One way to assure that people are covered in the event of a mental health or alcohol crisis is for governments to make the coverage mandatory.

Opponents of such requirements say they drive up health care costs and insurance rates. Several studies, however, have shown just the opposite.

In the current Journal of Hospital and Community Psychiatry, the latest such study deals with Aetna's program for federal employes from 1980 to '83. In its study of 26,915 families in which at least one member received mental health treatment and 16,468 families in which no one did, it was found that although total costs were higher for those receiving treatment, the "costs dropped significantly after initiation of mental health treatment and continued to decline," especially in the over-45 age group.

Another recent study, published in a national insurance journal, examined the rates of 84,000 plans in six states, including Maryland, that were required to increase their mental health coverage by state or local governments. The highest resulting premium hikes were under 10 percent, and more than half the groups showed either no increases or very small ones attributable to the mandated benefits. ::

Kline has been investigating mental health care in Washington-area HMOs for several years. He has amassed a file of cases that he and his colleagues see as examples of HMO failure to perform any but the minimum mental health care services required to make them "government qualified."

What Kline and his colleagues have discovered does not seem to vary significantly in other HMOs in the country, although a few of them -- namely, he noted, one in Seattle -- are significantly above the norm.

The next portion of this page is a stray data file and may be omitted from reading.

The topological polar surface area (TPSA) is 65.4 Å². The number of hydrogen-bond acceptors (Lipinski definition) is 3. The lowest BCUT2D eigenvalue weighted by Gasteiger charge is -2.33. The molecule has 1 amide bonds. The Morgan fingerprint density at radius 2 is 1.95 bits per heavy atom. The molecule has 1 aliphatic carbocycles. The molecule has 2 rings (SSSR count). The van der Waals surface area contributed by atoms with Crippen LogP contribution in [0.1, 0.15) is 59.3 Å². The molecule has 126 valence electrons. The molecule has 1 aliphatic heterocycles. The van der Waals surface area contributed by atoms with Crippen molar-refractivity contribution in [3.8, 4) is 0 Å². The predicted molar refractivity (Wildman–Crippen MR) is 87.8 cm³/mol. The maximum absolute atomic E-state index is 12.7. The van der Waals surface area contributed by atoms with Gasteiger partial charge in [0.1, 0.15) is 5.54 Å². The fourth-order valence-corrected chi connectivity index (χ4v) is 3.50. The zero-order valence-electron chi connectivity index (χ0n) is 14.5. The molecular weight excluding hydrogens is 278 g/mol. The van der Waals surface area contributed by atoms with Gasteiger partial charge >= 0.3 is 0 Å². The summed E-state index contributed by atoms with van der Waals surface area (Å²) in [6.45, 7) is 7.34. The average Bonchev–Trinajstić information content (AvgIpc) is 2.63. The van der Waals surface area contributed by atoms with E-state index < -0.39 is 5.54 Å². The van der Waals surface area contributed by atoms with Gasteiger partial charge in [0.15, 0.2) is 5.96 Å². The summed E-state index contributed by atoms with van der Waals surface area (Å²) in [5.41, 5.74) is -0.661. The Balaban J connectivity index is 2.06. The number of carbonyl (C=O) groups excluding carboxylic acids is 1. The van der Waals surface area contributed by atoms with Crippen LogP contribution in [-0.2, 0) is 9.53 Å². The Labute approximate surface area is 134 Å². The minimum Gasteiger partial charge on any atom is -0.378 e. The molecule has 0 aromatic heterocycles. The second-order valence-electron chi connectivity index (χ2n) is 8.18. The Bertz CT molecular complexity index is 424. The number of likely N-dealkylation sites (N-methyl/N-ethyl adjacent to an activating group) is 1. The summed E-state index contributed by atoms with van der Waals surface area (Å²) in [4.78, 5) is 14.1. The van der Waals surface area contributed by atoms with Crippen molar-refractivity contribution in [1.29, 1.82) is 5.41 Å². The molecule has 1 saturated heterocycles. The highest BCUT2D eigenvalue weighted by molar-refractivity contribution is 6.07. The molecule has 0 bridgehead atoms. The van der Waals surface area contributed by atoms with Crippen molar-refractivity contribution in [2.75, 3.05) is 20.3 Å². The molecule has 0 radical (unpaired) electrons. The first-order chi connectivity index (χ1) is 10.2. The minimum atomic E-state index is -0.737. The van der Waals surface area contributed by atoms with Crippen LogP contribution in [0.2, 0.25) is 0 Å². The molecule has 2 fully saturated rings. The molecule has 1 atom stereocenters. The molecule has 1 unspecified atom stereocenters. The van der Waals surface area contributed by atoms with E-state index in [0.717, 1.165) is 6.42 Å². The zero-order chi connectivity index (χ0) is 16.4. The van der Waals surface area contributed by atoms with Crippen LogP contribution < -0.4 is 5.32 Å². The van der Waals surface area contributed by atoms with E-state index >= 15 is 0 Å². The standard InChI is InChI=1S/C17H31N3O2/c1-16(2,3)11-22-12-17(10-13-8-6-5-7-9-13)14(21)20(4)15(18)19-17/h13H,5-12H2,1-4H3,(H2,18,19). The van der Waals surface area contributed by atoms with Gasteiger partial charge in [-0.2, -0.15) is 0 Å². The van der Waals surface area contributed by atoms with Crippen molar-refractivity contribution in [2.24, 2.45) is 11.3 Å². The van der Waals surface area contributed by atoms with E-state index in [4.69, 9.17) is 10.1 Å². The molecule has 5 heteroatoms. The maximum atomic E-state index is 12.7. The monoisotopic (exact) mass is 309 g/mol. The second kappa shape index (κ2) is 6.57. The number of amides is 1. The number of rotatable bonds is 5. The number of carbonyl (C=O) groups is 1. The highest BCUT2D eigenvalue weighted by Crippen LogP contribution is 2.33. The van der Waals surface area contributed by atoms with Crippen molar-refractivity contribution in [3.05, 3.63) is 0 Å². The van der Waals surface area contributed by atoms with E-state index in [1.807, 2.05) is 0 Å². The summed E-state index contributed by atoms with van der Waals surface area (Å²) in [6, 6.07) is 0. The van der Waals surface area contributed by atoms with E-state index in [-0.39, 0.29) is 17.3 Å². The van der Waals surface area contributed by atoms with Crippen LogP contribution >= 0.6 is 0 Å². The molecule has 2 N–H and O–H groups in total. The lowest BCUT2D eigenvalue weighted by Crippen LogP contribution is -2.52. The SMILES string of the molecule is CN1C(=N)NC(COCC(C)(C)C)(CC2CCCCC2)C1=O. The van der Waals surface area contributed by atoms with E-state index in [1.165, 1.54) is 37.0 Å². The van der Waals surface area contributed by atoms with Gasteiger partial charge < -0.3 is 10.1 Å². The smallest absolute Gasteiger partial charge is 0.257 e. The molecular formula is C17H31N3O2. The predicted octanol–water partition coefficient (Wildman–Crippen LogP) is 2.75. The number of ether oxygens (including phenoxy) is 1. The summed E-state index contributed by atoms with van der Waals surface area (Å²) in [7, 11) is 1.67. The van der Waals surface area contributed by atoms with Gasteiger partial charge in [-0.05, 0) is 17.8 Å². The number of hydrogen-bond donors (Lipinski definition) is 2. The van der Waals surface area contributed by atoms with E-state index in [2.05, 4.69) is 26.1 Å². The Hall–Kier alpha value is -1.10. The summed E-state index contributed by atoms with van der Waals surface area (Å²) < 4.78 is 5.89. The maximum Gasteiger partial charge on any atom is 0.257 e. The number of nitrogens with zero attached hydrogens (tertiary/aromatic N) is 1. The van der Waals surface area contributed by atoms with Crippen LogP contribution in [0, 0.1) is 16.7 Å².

Only a few other areas in the country, however, have seen the mental health community organize itself into what Kline admits is girding for battle.

Spokesmen for two major HMOs in this area said they were certain that none of the anecdotes contained in Kline's file of "horror stories" pertained to them. Dr. Harvey Kalin, psychiatrist, attorney and director of psychiatry and mental health care at Group Health Association, says that administration of mental health and substance abuse coverage has been reorganized -- although the benefits have not technically changed. However, he said, this has improved de facto mental health services in the year he has been there, with an emphasis on substance abuse.

Jane Galvin, who is director of contract administration at Kaiser Permanente, concedes that the mental health issue is "a hot one," but at Kaiser, too, she says, more substance abuse programs are becoming available according to internal guidelines. She refers to the mental health coalition as "the special interests who would like to see us cover psychotherapy forever." Even so, she said, Kaiser, both locally and nationally, is reassessing mental health benefits and may come up with a series of packages including some with greater benefits.

More states, too, are requiring, as Virginia did last year, that at least their own employes have plans available that include better mental health benefits. Maryland also mandates various specific types of health care in health insurance programs, but so far has exempted HMOs. The D.C. City Council passed a bill mandating the availability of health care for some city workers, but it will not go into effect fully for another four years, and even then will cover relatively few people.

"In the end," says Kaiser's Galvin, "people can select the plans that give them what they need. One of the things about free enterprise, with 40 or 50 plans, people can select what price and what benefits are best for their needs."